National Holocaust Memorial Day 2008
This challenges us all to imagine the unimaginable. It asks us to focus on the lives and experience of victims and survivors of the Holocaust; of Nazi persecution and of other genocides.
It invites us to find new and creative ways to express this experience through art and media. It marvels at the resilience of enterprise, culture and of life itself in the face of destruction.
Ultimately it is a call to action for us all to:
For more information on Holocaust Memorial Day please visit the website . A wide range of educational resources on this year's theme are available to download.
Additional resources about the Holocaust available on iRespect include:
Leon Greenman was born in London in 1910, but was living in Holland at the time of the Nazi occupation. He survived Auschwitz - but on arrival there lost his beloved wife, Else, and three year old son, Barney, to the gas chambers. He did not later remarry, but, instead, devoted his long life, post-Holocaust, to keeping alive the memory of those 6 million who died, endeavouring to inform the young and prevent such a dreadful thing ever happening again. This relentless reliving of his experiences must be at great personal cost to him, and we should play our part by listening, responding, and contributing to keeping alive memories for the young.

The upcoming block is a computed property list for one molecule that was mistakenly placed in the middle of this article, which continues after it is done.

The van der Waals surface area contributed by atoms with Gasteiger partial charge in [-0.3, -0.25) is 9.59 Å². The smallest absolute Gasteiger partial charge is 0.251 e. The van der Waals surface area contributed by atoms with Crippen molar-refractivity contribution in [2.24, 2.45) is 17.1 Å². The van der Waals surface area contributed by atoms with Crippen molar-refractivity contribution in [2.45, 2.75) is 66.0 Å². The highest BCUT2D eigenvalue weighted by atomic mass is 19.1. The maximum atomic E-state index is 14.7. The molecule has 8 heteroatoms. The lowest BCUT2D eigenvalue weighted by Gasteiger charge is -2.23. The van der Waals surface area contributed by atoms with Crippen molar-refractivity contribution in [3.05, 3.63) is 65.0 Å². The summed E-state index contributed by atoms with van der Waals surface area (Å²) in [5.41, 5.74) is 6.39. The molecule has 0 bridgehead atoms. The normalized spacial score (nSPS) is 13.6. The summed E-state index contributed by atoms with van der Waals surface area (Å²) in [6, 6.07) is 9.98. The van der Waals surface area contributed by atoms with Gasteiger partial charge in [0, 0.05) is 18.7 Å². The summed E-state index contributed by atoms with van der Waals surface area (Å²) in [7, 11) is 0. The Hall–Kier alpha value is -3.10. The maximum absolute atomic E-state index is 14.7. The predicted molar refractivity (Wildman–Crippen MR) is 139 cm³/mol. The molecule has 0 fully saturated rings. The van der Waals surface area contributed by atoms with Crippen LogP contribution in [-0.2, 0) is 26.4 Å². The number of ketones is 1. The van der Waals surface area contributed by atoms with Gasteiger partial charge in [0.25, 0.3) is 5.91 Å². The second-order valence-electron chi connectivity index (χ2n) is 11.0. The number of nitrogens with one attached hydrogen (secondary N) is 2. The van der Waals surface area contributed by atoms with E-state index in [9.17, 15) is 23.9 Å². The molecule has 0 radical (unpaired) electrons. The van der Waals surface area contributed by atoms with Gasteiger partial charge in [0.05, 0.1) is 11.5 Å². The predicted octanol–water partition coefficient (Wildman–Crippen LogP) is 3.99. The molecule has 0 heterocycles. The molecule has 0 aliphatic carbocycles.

Roma, or Gypsies, are an ethnic group who have experienced some of the worst and most long standing discrimination, prejudice, and racism in our history.
Additional resources about the Holocaust are available for loan from CIRCLE:
For more information, contact Dee Russell-Thomas at CIRCLE, Tel: 01452-427261
Holocaust Memorial Day provides a unique opportunity for teachers to encourage young people to reflect upon the past, and make a personal commitment to active citizenship, and to combat racism in all its forms, wherever they may meet it.
Individual action, however small, makes a difference. This is a day to make a personal commitment.